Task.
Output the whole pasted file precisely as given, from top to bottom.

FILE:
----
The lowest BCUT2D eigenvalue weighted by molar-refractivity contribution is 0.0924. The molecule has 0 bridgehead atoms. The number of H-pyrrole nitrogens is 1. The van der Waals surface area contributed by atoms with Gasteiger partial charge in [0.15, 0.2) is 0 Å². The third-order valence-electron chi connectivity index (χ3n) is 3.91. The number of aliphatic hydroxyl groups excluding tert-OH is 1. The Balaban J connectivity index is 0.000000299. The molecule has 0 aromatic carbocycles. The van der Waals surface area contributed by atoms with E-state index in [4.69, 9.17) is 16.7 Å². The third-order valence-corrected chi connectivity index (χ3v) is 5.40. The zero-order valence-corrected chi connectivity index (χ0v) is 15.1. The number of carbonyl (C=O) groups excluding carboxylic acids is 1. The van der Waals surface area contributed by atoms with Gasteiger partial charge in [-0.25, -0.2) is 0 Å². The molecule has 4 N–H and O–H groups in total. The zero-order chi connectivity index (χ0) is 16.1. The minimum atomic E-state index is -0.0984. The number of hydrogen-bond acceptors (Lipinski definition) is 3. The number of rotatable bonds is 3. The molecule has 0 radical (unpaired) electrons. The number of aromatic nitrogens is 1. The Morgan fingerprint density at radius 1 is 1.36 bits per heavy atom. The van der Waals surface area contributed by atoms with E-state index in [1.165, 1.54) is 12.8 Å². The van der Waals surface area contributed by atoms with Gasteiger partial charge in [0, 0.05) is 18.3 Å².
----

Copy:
The lowest BCUT2D eigenvalue weighted by molar-refractivity contribution is 0.0924. The molecule has 0 bridgehead atoms. The number of H-pyrrole nitrogens is 1. The van der Waals surface area contributed by atoms with Gasteiger partial charge in [0.15, 0.2) is 0 Å². The third-order valence-electron chi connectivity index (χ3n) is 3.91. The number of aliphatic hydroxyl groups excluding tert-OH is 1. The Balaban J connectivity index is 0.000000299. The molecule has 0 aromatic carbocycles. The van der Waals surface area contributed by atoms with E-state index in [4.69, 9.17) is 16.7 Å². The third-order valence-corrected chi connectivity index (χ3v) is 5.40. The zero-order valence-corrected chi connectivity index (χ0v) is 15.1. The number of carbonyl (C=O) groups excluding carboxylic acids is 1. The van der Waals surface area contributed by atoms with Gasteiger partial charge in [-0.25, -0.2) is 0 Å². The molecule has 4 N–H and O–H groups in total. The zero-order chi connectivity index (χ0) is 16.1. The minimum atomic E-state index is -0.0984. The number of hydrogen-bond acceptors (Lipinski definition) is 3. The number of rotatable bonds is 3. The molecule has 0 radical (unpaired) electrons. The number of aromatic nitrogens is 1. The Morgan fingerprint density at radius 1 is 1.36 bits per heavy atom. The van der Waals surface area contributed by atoms with E-state index in [1.165, 1.54) is 12.8 Å². The van der Waals surface area contributed by atoms with Gasteiger partial charge in [0, 0.05) is 18.3 Å².